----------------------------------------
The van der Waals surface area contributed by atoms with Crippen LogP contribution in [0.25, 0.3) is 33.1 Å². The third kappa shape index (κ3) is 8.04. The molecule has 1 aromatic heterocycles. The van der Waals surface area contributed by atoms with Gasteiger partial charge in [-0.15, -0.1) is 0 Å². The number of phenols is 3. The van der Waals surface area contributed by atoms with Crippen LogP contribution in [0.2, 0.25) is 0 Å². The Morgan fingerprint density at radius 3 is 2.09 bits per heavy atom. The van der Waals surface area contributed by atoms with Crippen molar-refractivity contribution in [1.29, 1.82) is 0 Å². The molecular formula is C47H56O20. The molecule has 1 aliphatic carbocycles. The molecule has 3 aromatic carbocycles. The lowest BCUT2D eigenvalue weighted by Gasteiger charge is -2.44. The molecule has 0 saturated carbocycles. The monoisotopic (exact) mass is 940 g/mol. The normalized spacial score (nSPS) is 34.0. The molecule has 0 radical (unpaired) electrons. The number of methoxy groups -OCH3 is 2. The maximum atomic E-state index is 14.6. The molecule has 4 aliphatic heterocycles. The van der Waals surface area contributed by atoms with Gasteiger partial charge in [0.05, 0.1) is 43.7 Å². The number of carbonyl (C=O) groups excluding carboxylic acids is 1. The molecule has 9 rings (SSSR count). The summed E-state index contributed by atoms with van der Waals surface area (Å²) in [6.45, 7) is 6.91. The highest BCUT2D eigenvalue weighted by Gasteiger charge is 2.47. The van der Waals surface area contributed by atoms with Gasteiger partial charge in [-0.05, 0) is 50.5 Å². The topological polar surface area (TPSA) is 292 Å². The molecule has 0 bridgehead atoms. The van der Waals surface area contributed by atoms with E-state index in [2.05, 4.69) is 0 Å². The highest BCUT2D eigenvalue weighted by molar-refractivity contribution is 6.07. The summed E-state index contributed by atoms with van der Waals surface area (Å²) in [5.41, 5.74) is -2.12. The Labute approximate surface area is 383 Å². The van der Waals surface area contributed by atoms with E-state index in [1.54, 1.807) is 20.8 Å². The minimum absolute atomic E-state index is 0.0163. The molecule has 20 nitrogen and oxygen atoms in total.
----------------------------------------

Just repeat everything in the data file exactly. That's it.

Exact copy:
The van der Waals surface area contributed by atoms with Crippen LogP contribution in [0.25, 0.3) is 33.1 Å². The third kappa shape index (κ3) is 8.04. The molecule has 1 aromatic heterocycles. The van der Waals surface area contributed by atoms with Gasteiger partial charge in [-0.15, -0.1) is 0 Å². The number of phenols is 3. The van der Waals surface area contributed by atoms with Crippen LogP contribution in [0.2, 0.25) is 0 Å². The Morgan fingerprint density at radius 3 is 2.09 bits per heavy atom. The van der Waals surface area contributed by atoms with Crippen molar-refractivity contribution in [1.29, 1.82) is 0 Å². The molecular formula is C47H56O20. The molecule has 1 aliphatic carbocycles. The molecule has 3 aromatic carbocycles. The lowest BCUT2D eigenvalue weighted by Gasteiger charge is -2.44. The molecule has 0 saturated carbocycles. The monoisotopic (exact) mass is 940 g/mol. The normalized spacial score (nSPS) is 34.0. The molecule has 0 radical (unpaired) electrons. The number of methoxy groups -OCH3 is 2. The maximum atomic E-state index is 14.6. The molecule has 4 aliphatic heterocycles. The van der Waals surface area contributed by atoms with Gasteiger partial charge in [0.05, 0.1) is 43.7 Å². The number of carbonyl (C=O) groups excluding carboxylic acids is 1. The molecule has 9 rings (SSSR count). The summed E-state index contributed by atoms with van der Waals surface area (Å²) in [6.45, 7) is 6.91. The highest BCUT2D eigenvalue weighted by Gasteiger charge is 2.47. The van der Waals surface area contributed by atoms with Gasteiger partial charge in [-0.05, 0) is 50.5 Å². The topological polar surface area (TPSA) is 292 Å². The molecule has 0 bridgehead atoms. The van der Waals surface area contributed by atoms with E-state index in [2.05, 4.69) is 0 Å². The highest BCUT2D eigenvalue weighted by molar-refractivity contribution is 6.07. The summed E-state index contributed by atoms with van der Waals surface area (Å²) in [5.41, 5.74) is -2.12. The Labute approximate surface area is 383 Å². The van der Waals surface area contributed by atoms with E-state index in [1.54, 1.807) is 20.8 Å². The minimum absolute atomic E-state index is 0.0163. The molecule has 20 nitrogen and oxygen atoms in total.